CMM Spotlight Series: Dr Isabel Murillo Cabeza
28 October 2021
As part of our CMM Spotlight Series, PhD students' Carissa Wong and Michaela Gregorova interview CMM Lecturer in Microbiology Dr Isabel Murillo Cabeza to discuss her own journey into science, along with her thoughts on how we can change the scientific culture for women right now.
What is the most rewarding aspect of your job? What has been your greatest accomplishment?
I worked in research for over 20 years and enjoyed it very much but currently I am fully dedicated to higher education. This also includes lab practicals and final year student project supervision, so I am still involved in lab work.
I love teaching. It is very rewarding to help students from their first days at the university and to accompany them on their journey. It is a pleasure to witness the wonderful transformation from beginners to confident graduates.
My greatest accomplishment? Mmmm, that is a difficult question to answer. I am not totally sure; it depends on what aspect of my past and current jobs I am looking at. I think I have quite a lot of time in front of me to invest in education. However, so far I think that my greatest accomplishment in education has been to become a good teacher and a supportive and innovative educator. That makes me happy. I have also created a board game to help students to revise microbiology while they are playing. This work has become my first pedagogical publication!
In terms of research, after I finished my degree I got a fellowship and started working in a hospital doing medical trials. I published my first paper on a type of anaesthetic and it felt like heaven! However, I was not completely sure I wanted to do my PhD in Pharmacology. Biotechnology was in its infancy and promised to become an attractive discipline so I decided to take a Masters in Biotechnology and that led me to my PhD in Molecular Plant Biology.
Ever since my time as an undergraduate I have been interested in projects combining microbiology and plants and my PhD gave me the opportunity to explore that field. My research was focused on fungal pathogenesis, and during my PhD my work led to the discovery of the first plant protein induced by fungal infection able to be transported from cell to cell through the plasmodesmata. Interestingly, its molecular size was bigger than the plasmodesmata size exclusion and it had a specialised function in plant defence response against pathogens, potentially similar to animal immune response. This published work was a great achievement.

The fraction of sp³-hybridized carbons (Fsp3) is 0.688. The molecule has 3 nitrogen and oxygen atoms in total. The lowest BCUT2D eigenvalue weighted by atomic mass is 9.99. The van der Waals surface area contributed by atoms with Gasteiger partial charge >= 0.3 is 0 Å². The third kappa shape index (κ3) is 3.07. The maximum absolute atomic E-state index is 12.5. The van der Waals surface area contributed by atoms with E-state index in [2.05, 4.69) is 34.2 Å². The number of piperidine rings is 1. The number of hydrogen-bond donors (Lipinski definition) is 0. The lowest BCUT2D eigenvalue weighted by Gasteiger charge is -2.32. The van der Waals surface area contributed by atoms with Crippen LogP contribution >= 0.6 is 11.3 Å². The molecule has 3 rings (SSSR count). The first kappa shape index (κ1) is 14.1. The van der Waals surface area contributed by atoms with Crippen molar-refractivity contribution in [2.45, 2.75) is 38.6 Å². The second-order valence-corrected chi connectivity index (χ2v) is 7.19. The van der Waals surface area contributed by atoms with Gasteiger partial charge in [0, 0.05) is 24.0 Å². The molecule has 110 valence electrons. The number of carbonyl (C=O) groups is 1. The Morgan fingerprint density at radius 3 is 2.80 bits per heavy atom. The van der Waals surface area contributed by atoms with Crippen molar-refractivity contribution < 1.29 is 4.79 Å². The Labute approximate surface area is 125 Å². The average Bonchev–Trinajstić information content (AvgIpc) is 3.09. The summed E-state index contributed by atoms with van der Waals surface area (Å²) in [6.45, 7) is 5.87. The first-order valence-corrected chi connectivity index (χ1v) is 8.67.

What motivated you to pursue a science career? Did you feel at any time that as a woman you needed to prove yourself or someone else that you belong there? If yes, how did you overcome that?
I am very grateful to my parents for encouraging me and my brother to go on to higher education. Unfortunately they didn’t have the opportunity of studying as they lived through the Spanish Civil War. Their lives were not easy, and they worked hard to give us what they couldn’t have.
The first memory I have of wanting to study science was when I was in secondary school and my biology teacher (a woman, by the way!) taught me the Mendelian laws. I couldn’t believe that a patient and humble monk came up with those incredible hypotheses by simply counting peas! I was hooked and I wanted to know more.
I liked many types of sciences, and it was hard to choose only one! My brother is 8 years older than me and studied Computer Science, so I guess in a way it would have been easier to follow in his footsteps. Instead I wanted to study natural sciences. I couldn’t get Mendel out of my head!
At that time, after 40 years of dictatorship, Spain was trying to catch up with the rest of Europe and the future of natural sciences was not very clear. Many times I heard that other kinds of science would give me a better future. Nevertheless, I followed my gut and studied Biological Sciences at the University of Barcelona. Later, I did my PhD in a prestigious Spanish Research Centre called Consejo Superior de Investigations Cientificas (CSIC). Sadly, my dad died before I finished my PhD but I know that he would have been very proud of me.
When I was asked if I was the first women in my family to get a university degree, it took me time to realize that in fact, I am. I have never seen myself in that way before.
I have been very lucky. First of all, for having parents that taught me that women are equal to men. That first message was very important, and it has been with me ever since. Secondly, I had the opportunity of working with incredible women who have juggled work and family and have shown me that regardless of the obstacles in our way we can achieve our goals. I am very grateful to them all.